Book Launch on Stoney Nakoda First Nation highlights unity and justice

Book Launch on Stoney Nakoda First Nation highlights unity and justice

The Stoney Nakoda First Nation west of Calgary, Alberta was host in May to a book launch for Equals and Partners: A Spiritual Journey Toward Reconciliation and Oneness, Wazin Îchinabi, a new memoir by southern Alberta author Patricia Verge. Wazin Îchinabi is the Stoney-Nakoda word for oneness.

The teachings of Baha’u’llah, founder of the Baha’i Faith, were first introduced to the Stoney Nakoda people in the 1950s.

“People came to the launch who were descendents of those early Baha’is, who had recognized the principles of the oneness of humanity and the importance of cultural diversity,” said Mrs. Verge. “It was so heartwarming.”

The event, which drew over 50 people, was held in a teepee-shaped room at Nakoda Elementary School on the reserve. The program included prayers in Stoney Nakoda and English, Indigenous drumming, a stew and bannock supper, visiting and storytelling from the book. As well, Daryl Kootenay, one of the drummers who is a faculty member at the Banff Centre for Indigenous Leadership, read the message from National Chief of the Assembly of First Nations, Perry Bellegarde, which was sent to the Canadian Baha’i community on the bicentenary of Baha’u’llah’s birth last October. In the message, Mr. Bellegarde stated that “Baha’u’llah taught the importance of unity and justice among all peoples regardless of their race or faith. This message resonates deeply with First Nations peoples…”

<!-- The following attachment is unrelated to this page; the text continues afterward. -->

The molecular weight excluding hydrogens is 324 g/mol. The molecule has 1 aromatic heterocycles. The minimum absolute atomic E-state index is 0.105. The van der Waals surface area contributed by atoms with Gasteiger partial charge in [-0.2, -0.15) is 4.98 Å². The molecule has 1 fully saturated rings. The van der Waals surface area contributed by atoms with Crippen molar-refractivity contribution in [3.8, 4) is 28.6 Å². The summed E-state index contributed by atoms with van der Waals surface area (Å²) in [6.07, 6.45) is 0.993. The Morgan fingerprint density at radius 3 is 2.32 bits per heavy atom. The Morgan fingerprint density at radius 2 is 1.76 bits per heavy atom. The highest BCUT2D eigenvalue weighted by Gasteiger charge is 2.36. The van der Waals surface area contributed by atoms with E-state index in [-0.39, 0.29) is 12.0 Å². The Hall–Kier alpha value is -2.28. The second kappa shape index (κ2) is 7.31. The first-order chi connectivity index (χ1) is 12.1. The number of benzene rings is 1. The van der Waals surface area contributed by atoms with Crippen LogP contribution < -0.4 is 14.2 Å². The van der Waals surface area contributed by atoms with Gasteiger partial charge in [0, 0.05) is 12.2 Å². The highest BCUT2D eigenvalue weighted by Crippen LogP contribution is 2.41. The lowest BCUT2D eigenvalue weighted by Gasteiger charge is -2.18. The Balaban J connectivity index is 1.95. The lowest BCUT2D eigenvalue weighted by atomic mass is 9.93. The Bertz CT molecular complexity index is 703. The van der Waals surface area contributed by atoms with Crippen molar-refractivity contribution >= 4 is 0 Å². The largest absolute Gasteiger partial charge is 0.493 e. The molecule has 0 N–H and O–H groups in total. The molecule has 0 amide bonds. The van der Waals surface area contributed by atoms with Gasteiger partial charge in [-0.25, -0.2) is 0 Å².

Mrs. Verge, who is of Irish and Croatian descent and has known members of the Stoney Nakoda Nation for over 35 years, said she chose the form of memoir to write the Baha’i history of the reserve because she realized how much her own spiritual journey had been entwined with Indigenous people. She also realized that, as a non-Indigenous person, she had a responsibility to learn the true history of the settlement of Canada to promote change that would lead to true reconciliation. To do this, she undertook to reflect on the history as well as spiritual prerequisites for unity and justice.

Equals and Partners describes Baha’i activity over several decades and, importantly, the beginnings of the implementation of programs of the Ruhi Institute, a worldwide training program developed among the Indigenous peoples of South America, which seeks to empower every population to take charge of its own spiritual, material and social development.

Equals and Partners is available through FriesenPress.